Regarding construction, the header pins, the little protruding wires inside the white connector on the main circuit board, are a bit tight for soldering, I fanned them out a bit, but the joints were solid and I'm not worried about them bumping together either... it's not beautiful but it works.  Some electrical tape crammed in would have been insurance.  You could always do me a one-up and buy a jumper that fits the header and come up with a better layout.  Or perhaps solder from the back of the board instead for a little extra room.

Other than that it was all pretty straightforward, once I sussed out the errors in my layout, which is now VERIFIED.  I went with the adequate but not rock hard method of mounting the tiny circuit to the big PCB using double stick tape.  The strength of the wires gives a bit of mechanical hold as well.  I'm sure a fancier mounting scheme could be devised.  Or I could break out the heavier duty double stick.  It's fine for now.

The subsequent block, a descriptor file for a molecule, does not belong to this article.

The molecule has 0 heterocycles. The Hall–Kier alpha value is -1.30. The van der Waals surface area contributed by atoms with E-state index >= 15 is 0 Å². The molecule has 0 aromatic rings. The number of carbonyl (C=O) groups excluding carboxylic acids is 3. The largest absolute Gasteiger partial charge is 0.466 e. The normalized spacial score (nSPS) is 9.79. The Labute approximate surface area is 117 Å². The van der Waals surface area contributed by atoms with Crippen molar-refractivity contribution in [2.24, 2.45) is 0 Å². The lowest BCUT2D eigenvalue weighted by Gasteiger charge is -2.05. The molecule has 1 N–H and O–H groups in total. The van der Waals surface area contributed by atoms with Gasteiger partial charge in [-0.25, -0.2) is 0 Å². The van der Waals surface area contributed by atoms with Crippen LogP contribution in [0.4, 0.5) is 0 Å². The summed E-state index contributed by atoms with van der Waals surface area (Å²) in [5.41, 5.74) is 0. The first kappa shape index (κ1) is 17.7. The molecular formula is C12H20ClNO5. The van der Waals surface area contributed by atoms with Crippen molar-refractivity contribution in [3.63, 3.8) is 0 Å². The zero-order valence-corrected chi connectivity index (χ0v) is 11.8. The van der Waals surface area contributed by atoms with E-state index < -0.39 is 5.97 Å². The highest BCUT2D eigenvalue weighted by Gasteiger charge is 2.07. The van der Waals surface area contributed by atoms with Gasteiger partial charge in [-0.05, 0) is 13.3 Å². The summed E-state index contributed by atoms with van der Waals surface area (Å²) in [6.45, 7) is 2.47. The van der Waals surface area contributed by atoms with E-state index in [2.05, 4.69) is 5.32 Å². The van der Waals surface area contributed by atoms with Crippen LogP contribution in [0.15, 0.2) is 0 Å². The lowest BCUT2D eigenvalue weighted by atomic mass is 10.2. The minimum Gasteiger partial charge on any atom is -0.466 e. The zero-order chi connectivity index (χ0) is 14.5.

I haven't truly delved into using this new feature, but I will say, it's exciting to hear those goofy ribbon pad sequences getting played out of my Alpha Juno, a synth with body and fatness, along with the pitch LFO.  And of course it's exciting to play Actual Notes! on a Real Keyboard! into the Monotribe and laugh jeeringly at the little ribbon controller.

Here's my stripboard layout and photos of my installation.  Total cost to me or you: $Not much.